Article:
Taejongdae park which is located on the island of Yeongdo-gu in Busan. On our way we drove past the infamous Busan port where many foreigners have left to do visa-runs in Japan.
It was starting to get crowded at the park entrance, but I think we arrived at a good time. The air was a bit chilly but the sun was shining enough to make things warm.
We went up a road to the elephant-train waiting area and bought our tickets for the ride.
Finally, it was our turn and so we got on and made the way up the winding hillside.
This park is known for many natural phenomenons, which include 200 types of trees, fantastic sea cliffs and exposed geology, along with a lighthouse and temple. It also comes with, of course, some history. For instance it is said that the park was named after King Tejong Meyeol from the Silla Kingdom because he practiced archery in this area after unification of the Three Kingdoms. In addition there is a social significance to this spot being:
At the entrance is a monument to the five neutral nations that contributed medical support during the Korean War (1950-1953).
The observatory had a restaurant inside and also a deck outside for looking out across the Sea of Korea or South Sea....hmmm.
On clear days, you can see Japan's Oryukdo and Tsushima Islands from the observatory.
We are getting closer~
What you are looking at here is called Shinsonhae or the "Suicide Rock". Basically it is a large and flat rock that was once under the ocean but due to geological reasons is exposed today.
Why "suicide rock"? Because the cliffs of the island were unfortunately famous for people jumping off of them. Since then the government has made a monument to these folks (the mother and child statue -- not pictured).Shinseonhae is a large and flat rock, which is located on the right side of lighthouse in Taejongdae.
Shinseondae got its name as it was told that Taoist hermits used to hang around here in the past.
Taoist hermit rocks in Taejongdae. It has been told that there used to be handwriting of 'Shinseondae' by Choi Chi won, one of the famous scholars in Shiila period.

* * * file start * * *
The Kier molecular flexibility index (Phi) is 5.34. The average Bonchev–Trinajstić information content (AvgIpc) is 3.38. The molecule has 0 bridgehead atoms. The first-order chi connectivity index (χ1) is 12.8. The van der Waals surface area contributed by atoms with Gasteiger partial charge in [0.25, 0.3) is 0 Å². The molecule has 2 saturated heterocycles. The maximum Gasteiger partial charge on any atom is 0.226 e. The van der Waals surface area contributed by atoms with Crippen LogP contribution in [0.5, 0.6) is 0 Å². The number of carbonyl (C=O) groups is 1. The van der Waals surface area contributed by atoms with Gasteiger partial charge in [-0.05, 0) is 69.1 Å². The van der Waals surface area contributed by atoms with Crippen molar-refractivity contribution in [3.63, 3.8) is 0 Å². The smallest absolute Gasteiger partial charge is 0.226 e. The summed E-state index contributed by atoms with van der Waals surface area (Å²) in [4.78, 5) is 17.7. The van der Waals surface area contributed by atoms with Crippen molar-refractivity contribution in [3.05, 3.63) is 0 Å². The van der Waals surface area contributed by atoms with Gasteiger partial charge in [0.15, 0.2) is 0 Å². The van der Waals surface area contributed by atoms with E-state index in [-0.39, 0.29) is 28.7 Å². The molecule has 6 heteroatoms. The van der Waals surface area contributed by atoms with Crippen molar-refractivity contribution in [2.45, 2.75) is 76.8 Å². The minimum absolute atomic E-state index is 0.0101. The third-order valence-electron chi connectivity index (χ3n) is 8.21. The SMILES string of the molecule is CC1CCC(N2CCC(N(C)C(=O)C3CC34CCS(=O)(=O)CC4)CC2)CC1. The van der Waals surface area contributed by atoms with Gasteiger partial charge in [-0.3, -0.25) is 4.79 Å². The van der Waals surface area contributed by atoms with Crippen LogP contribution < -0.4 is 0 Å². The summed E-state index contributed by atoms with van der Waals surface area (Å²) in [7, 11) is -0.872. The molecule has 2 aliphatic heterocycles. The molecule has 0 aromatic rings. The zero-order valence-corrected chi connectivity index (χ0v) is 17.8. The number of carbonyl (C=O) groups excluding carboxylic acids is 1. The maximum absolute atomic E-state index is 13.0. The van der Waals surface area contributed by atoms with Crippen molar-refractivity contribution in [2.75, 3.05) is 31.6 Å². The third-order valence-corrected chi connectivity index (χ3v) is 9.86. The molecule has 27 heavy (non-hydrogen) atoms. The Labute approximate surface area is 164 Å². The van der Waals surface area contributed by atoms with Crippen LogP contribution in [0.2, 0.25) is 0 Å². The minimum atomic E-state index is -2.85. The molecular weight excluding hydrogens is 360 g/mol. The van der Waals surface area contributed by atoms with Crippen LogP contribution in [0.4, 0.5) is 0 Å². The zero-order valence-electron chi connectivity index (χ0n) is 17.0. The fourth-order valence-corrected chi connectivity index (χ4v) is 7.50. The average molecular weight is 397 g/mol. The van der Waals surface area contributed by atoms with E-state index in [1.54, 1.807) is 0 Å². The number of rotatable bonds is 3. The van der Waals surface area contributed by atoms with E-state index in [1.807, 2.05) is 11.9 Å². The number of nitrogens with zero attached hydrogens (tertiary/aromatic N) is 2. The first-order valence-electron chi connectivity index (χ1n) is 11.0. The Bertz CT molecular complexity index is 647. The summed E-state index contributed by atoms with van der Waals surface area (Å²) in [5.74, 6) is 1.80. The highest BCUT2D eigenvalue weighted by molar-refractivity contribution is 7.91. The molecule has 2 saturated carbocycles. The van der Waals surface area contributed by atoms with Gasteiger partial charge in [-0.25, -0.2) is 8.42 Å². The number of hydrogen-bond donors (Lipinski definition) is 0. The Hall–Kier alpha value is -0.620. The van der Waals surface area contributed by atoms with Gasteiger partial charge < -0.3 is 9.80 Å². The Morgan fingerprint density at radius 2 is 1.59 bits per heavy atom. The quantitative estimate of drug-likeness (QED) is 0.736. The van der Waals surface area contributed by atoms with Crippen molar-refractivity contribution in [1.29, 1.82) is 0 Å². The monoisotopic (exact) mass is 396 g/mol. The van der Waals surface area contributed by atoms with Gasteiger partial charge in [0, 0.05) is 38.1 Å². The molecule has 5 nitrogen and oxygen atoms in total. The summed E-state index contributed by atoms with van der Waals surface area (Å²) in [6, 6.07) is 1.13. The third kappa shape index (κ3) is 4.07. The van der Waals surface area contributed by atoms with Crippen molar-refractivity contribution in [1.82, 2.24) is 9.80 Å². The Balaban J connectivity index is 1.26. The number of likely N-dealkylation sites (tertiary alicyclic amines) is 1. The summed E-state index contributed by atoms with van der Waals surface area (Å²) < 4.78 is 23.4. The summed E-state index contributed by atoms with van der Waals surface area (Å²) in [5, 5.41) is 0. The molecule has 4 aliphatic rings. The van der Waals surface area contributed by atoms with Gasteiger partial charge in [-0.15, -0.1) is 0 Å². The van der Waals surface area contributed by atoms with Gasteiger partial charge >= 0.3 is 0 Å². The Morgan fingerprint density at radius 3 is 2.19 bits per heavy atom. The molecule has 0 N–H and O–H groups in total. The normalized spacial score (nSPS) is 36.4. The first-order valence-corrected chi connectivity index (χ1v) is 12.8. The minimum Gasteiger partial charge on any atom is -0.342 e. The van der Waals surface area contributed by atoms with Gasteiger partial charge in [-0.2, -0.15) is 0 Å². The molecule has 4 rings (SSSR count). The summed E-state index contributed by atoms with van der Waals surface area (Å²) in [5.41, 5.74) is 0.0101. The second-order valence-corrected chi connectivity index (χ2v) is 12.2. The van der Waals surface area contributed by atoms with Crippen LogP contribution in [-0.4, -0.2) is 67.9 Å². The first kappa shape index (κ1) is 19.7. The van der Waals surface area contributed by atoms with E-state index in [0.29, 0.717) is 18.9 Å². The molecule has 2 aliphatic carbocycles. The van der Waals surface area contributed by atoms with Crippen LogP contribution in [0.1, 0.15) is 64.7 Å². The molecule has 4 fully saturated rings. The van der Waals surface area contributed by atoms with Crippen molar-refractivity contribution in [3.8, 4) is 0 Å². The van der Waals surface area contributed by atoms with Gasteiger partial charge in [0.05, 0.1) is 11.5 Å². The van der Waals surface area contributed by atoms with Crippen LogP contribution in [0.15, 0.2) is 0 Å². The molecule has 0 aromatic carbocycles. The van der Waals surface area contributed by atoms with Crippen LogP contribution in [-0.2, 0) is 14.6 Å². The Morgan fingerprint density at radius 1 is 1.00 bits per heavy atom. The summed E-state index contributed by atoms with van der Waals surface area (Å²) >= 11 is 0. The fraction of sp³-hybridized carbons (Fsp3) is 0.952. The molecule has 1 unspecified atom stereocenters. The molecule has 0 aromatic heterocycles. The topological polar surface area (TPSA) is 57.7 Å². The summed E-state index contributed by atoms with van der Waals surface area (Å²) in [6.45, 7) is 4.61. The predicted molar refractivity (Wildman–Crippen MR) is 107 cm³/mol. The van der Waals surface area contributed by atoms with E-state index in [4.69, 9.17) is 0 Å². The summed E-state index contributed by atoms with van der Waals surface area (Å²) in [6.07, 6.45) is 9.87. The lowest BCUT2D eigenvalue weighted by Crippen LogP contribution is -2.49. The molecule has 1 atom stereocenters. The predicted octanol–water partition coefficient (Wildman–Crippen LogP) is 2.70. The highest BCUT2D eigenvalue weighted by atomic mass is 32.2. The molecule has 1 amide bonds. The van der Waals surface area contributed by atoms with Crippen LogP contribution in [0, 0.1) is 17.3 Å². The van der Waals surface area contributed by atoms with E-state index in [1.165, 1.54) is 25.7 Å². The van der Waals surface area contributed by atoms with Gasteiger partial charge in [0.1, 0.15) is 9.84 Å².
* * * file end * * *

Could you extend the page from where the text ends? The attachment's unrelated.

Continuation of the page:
But I think nowadays one needs to look past this sad history and try to take in some of the mystical and geological wonders of this place.
On the way there...
Looking at that picture you also have to take in the mythical tale that surrounds what you are seeing. Look in the upper right area where a spire (tall rock) is coming out. This has a legend behind it:
Under the lighthouse of this resort is a rock called Sinseon Rock, named after the myth that gods and goddesses came down here to relax. At this rock is a figure called Mangbuseok, named after the story of a woman who waited for her husband who had been taken to Japan. Taejongdae is also famous for the ritual of praying for rain, performed when there are droughts, and rain on the 10th of lunar May is called the 'Taejong Rain'.
|Mangbooseok stands lonely right on the Taosit hermits' rock. |
Moonbooseok means 'stone waiting for husband'.
The story is about a legendary faithful wife who died and was turned to stone waiting for her husband the stone on which a faithful wife stood waiting for her husband until she perished You feel sad just looking at the rock.
Poor thing! I hope I never become a stone waiting for my husband... But seriously folks that is a nice myth to place upon this geological sight.
To get out there we headed down some stairs through a little tunnel where on the tiles many folks had put their well wishes up.
We made our way onto that big slab of rock.
To simplify the geological history of this area I am going to quote for you from a website:
Here is unparalleled scenery harmonized with fantastically-shaped rocks eroded by water, surging waves, and subtropical forests. Sinseonam, an uplifted coast under the lighthouse and the most beautiful in Taejongdae, was formed 120,000 years ago. The present Taejongdae was formed after the forth, that is the last, thawing epoch by the intermittent rising of the ocean floor.That first sentence that describes how we are able to see the rocks today is what fascinated me the most while I sat down and looked up at the sea-cliff. I couldn't help but feel small compared to the gigantic history before my eyes. In this area there are places where you can even spot dinosaur tracks. It was another travel moment in my life where I felt I had come to a special place and it was not by coincidence.
Well JH must of grown tired of me sitting and staring at the rocks, plus it was cold and windy out so we both figured it was time to get our butts inside the cafe. We did so and warmed up with some ramyeon and tea.
Afterwards we headed back to the elephant train to go back to the car, where we would head out to Seoul.
Till next time!